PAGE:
FDC Certification Levels Demystified

Fight Directors Canada sets the standards for stage combat in this country, just like the Society of American Fight Directors does in the U.S.A. and the British Academy of Dramatic Combat does in the U.K. What are those standards, and what do the levels mean?

I hope to answer all your questions on FDC Certification here.

What is Basic Actor-Combatant?

At the Basic level of FDC, the actor learns the fundamentals of stage combat with three disciplines:

  • Unarmed
  • Single-handed sword
  • Quarterstaff (two-handed weapons)

At this stage, the main focus is safety. There are several different ways that fight motions can be made safe for the performers while retaining the full energy and excitement for the audience. In other words, anything can be made safe by going slow or deliberately avoiding your partner. The real challenge is to deliver a convincing fight scene at full speed while maintaining complete safety.

Professional actors ought to have their Basic Actor-Combatant certification if they want to perform fight scenes. However, it is not mandatory and many producers and directors are unaware of the benefits of the course.

Yes, it is possible to learn the essentials in a few hours, but as a professional certification, the test is whether those essential skills can be applied to a full-speed choreographed fight while acting. So the course is 60 hours long to practice each safety method and incorporate it into a scene with dialogue and drama.

How do I Prepare for FDC Basic?
You should be physically fit and ready to do some mental work as well. You might ask yourself if you think you’re physically ready to learn some gymnastics.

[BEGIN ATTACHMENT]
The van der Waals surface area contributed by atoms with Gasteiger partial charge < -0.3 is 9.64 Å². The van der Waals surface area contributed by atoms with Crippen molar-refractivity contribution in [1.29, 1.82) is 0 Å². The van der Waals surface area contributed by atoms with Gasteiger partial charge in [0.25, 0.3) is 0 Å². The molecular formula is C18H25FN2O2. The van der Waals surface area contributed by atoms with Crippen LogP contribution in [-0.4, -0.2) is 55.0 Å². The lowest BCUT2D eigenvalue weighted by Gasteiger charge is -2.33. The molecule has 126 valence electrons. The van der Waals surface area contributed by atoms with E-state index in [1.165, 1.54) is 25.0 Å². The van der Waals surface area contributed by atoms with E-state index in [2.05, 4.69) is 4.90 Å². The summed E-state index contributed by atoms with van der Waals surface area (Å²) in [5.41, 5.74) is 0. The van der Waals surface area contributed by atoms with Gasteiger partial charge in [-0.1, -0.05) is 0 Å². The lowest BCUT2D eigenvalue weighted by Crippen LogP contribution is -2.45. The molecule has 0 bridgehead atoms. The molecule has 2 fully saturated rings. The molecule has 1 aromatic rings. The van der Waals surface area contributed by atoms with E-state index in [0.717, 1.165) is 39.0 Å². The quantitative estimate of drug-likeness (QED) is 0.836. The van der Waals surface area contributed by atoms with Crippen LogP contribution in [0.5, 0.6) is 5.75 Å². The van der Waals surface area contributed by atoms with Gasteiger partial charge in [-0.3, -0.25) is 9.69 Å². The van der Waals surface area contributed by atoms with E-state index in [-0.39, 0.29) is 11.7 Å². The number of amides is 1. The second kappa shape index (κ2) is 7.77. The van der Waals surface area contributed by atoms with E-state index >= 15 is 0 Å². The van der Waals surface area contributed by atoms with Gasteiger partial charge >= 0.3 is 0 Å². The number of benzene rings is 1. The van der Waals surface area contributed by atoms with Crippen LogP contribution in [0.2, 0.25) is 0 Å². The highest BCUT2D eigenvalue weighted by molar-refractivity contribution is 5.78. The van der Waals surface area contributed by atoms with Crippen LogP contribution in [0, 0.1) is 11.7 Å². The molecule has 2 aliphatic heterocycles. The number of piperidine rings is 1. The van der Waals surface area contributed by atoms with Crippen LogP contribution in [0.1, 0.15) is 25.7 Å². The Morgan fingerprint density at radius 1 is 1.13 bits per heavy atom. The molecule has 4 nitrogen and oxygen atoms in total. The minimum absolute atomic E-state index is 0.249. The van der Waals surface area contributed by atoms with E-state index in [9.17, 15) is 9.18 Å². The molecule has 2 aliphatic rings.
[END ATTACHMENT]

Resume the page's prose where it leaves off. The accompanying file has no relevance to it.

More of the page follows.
You don’t need any previous experience in martial arts. In fact, it’s sometimes harder to break the habits of a martial artist who has been trained to do movements in a specific way that are dangerous. After all, that’s why they learned fighting skills in the first place.

Having acting experience and professional training from theatre school is always helpful for performance skills. Dance experience or other movement skills will make learning the physical side of things easier.

What is Intermediate Actor-Combatant?

For the Intermediate level, actor-combatants apply their safety skills toward more specific applications. To have precise actions instead of general ones, and a sense of the historical use of various weapons, the training has a higher standard. There are four disciplines at the Intermediate level:

  • Smallsword (17th-18th century speedy single sword after Angelo, Hope, etc)
  • Longsword (14th-16th century two-handed sword after Fiore, Lichtenauer, etc)
  • Eastern Martial Arts (cultural styles from Japan, China, Indonesia, etc)
  • Rapier & Dagger (a weapon in each hand after Capo Fero, di Grassi, etc)

The standards of performance are higher at this level. Smallsword is expected to be fast as well as precise. High kicks in martial arts are expected to be at head-height. Your lunges are expected to be long in R&D. And it all should be linked with passionate delivery of your dialogue in the scene.